Bifurcation of discovery and trial is another strategy that is getting more consideration, and is more commonly employed in the common law provinces, as a means of getting to the merits of a dispositive issue more economically and efficiently, before incurring what may be needless expense on other issues. By definition, common and individual issues resolution is bifurcated in class actions in Canada. However, the courts have in some cases bifurcated the discovery and trial of the common issues alone, allowing one common issue to proceed through discovery and trial before others. For example, common issues related to disgorgement remedies and punitive damages have been deferred until after issues of liability have been resolved. Requests may be made in the future to have discovery and trial on a dispositive issue first, where that cannot be resolved on summary judgment.
Decertification is a strategy frequently considered in class actions because of the low evidentiary threshold for the initial certification decision. All that is needed at certification is “some basis in fact” - some credible, plausible and admissible evidence of a common issue that it is preferable to resolve in a class action. The court will not weigh conflicting evidence at the certification stage. However, after discovery and/or exchange of expert reports for trial, it may become apparent that the issues that were thought to be common are in fact not common or not capable of common resolution, and a decertification motion may become advisable.
Finally, trials are becoming more common in product liability class actions, with two lengthy common issues trials having been conducted in Ontario and Quebec respectively, involving a medical device and a pharmaceutical medicine, with defence verdicts in each case. While many cases settle, and settlement amounts in Canada are relatively modest in comparison to comparable cases in the United States, trial may be the advisable approach if the class’s settlement demands are excessive, or if the merits of the defence are strong and it is important for the defendant to discourage future class actions of little merit being brought against the company. In many cases, the downside risk of defending a case through a common issues trial will be less significant than it might appear because, even if common issues are resolved in favour of the class, many individual issues will remain to be resolved before any money has to be paid out, and few class members will have experienced loss or feel it is appropriate to pursue a claim through to a monetary award.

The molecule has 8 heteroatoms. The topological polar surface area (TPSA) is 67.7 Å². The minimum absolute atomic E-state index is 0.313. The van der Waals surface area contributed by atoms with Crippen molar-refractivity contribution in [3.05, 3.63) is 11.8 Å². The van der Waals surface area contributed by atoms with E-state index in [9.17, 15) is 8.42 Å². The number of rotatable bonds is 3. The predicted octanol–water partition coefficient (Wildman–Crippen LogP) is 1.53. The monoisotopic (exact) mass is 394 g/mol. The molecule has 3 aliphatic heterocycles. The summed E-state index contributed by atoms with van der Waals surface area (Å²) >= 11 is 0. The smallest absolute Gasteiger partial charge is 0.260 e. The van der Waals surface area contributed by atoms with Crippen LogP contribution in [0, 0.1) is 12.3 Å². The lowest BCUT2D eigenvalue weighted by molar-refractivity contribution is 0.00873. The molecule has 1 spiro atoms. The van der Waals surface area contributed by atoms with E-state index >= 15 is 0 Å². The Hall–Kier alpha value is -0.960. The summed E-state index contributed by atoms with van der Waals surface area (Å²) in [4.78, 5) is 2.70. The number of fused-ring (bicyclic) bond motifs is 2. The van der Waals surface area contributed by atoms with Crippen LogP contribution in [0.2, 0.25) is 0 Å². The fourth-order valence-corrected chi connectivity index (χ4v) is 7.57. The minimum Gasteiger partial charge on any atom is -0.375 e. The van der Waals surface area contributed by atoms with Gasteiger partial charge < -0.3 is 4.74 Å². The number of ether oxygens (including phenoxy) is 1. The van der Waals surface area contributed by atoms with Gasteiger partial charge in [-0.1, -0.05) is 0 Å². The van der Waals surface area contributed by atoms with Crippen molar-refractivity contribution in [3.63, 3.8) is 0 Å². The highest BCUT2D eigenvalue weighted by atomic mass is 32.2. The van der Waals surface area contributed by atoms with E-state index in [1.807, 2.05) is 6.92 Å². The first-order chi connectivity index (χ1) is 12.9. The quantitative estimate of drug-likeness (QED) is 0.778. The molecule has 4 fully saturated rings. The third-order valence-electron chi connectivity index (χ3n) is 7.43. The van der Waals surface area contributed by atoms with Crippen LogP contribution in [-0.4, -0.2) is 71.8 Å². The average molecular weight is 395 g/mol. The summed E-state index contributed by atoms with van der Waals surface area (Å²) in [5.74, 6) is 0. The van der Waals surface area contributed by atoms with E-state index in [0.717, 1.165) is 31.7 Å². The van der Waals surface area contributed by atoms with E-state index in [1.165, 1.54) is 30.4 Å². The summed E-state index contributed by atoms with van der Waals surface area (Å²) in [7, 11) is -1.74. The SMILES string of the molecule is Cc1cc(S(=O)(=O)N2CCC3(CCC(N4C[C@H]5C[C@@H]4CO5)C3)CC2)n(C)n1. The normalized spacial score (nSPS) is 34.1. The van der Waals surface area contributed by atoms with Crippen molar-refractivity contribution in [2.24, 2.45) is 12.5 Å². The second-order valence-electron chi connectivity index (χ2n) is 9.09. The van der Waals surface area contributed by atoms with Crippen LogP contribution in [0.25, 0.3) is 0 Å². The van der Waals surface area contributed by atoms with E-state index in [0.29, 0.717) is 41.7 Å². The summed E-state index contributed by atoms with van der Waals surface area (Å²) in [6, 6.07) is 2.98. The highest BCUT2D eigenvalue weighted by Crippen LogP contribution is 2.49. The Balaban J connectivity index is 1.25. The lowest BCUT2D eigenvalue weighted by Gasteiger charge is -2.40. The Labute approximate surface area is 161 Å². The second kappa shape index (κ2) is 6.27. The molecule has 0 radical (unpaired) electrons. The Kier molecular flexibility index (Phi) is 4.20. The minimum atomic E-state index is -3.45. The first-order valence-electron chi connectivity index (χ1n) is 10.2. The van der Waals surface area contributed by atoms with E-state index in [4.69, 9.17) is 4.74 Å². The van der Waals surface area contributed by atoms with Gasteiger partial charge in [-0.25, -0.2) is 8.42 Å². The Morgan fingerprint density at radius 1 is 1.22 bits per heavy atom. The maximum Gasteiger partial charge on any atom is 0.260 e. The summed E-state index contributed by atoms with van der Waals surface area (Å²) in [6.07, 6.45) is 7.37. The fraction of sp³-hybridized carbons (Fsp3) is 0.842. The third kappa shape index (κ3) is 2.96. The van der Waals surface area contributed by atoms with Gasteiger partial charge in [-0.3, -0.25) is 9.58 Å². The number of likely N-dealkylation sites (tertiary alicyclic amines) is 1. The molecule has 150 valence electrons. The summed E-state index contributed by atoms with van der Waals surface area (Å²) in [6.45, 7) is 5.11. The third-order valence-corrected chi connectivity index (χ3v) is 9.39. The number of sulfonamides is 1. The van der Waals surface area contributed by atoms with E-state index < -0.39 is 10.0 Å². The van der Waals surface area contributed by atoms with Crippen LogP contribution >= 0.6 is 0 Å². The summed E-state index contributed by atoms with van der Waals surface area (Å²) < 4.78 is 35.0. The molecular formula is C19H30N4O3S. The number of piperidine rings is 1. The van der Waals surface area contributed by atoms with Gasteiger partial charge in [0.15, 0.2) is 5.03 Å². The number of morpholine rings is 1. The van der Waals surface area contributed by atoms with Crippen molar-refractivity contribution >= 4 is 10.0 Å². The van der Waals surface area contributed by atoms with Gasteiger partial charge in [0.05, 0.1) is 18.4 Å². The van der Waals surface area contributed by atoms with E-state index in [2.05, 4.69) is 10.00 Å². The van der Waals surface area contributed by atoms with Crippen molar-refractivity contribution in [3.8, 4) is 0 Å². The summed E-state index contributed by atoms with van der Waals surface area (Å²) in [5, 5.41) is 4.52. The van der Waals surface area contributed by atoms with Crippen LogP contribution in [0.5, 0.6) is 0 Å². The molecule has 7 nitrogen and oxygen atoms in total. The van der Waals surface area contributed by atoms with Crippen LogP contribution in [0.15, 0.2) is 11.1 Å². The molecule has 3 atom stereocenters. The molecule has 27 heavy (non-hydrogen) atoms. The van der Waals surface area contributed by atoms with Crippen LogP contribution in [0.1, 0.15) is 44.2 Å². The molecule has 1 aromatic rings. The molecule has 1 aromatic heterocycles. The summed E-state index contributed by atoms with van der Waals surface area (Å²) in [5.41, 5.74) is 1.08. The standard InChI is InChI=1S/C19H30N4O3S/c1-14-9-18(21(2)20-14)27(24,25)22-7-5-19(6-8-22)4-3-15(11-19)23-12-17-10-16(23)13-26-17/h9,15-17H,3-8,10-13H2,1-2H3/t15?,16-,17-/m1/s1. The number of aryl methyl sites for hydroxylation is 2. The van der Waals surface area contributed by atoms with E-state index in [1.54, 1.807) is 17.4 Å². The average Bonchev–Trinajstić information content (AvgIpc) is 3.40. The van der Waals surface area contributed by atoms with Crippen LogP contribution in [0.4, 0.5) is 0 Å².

While the battlefield has shifted in product liability class actions, and is trending away from lengthy and expensive battles over class certification, there remains much in common in the defence of product liability class actions, with increasing emphasis on finding a means to litigate the merits of the key common issues in the case efficiently and effectively, and to a successful defence outcome.